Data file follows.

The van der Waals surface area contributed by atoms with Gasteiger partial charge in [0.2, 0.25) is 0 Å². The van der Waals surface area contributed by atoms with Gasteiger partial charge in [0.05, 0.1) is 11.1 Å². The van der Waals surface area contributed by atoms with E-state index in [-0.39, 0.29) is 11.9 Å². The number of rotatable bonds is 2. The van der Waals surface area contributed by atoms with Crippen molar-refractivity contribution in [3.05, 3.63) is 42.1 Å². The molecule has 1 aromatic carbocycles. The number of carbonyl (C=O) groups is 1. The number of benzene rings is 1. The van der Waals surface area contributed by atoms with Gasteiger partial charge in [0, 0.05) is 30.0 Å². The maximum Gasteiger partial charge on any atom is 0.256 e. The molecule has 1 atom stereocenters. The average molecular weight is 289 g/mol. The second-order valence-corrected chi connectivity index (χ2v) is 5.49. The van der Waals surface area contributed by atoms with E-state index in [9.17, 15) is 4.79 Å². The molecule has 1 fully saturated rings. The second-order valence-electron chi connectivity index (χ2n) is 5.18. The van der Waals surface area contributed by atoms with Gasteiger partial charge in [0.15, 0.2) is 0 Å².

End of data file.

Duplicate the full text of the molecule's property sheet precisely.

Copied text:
The van der Waals surface area contributed by atoms with Gasteiger partial charge in [0.2, 0.25) is 0 Å². The van der Waals surface area contributed by atoms with Gasteiger partial charge in [0.05, 0.1) is 11.1 Å². The van der Waals surface area contributed by atoms with E-state index in [-0.39, 0.29) is 11.9 Å². The number of rotatable bonds is 2. The van der Waals surface area contributed by atoms with Crippen molar-refractivity contribution in [3.05, 3.63) is 42.1 Å². The molecule has 1 aromatic carbocycles. The number of carbonyl (C=O) groups is 1. The number of benzene rings is 1. The van der Waals surface area contributed by atoms with Gasteiger partial charge in [0, 0.05) is 30.0 Å². The maximum Gasteiger partial charge on any atom is 0.256 e. The molecule has 1 atom stereocenters. The average molecular weight is 289 g/mol. The second-order valence-corrected chi connectivity index (χ2v) is 5.49. The van der Waals surface area contributed by atoms with E-state index in [9.17, 15) is 4.79 Å². The molecule has 1 fully saturated rings. The second-order valence-electron chi connectivity index (χ2n) is 5.18. The van der Waals surface area contributed by atoms with Gasteiger partial charge in [0.15, 0.2) is 0 Å².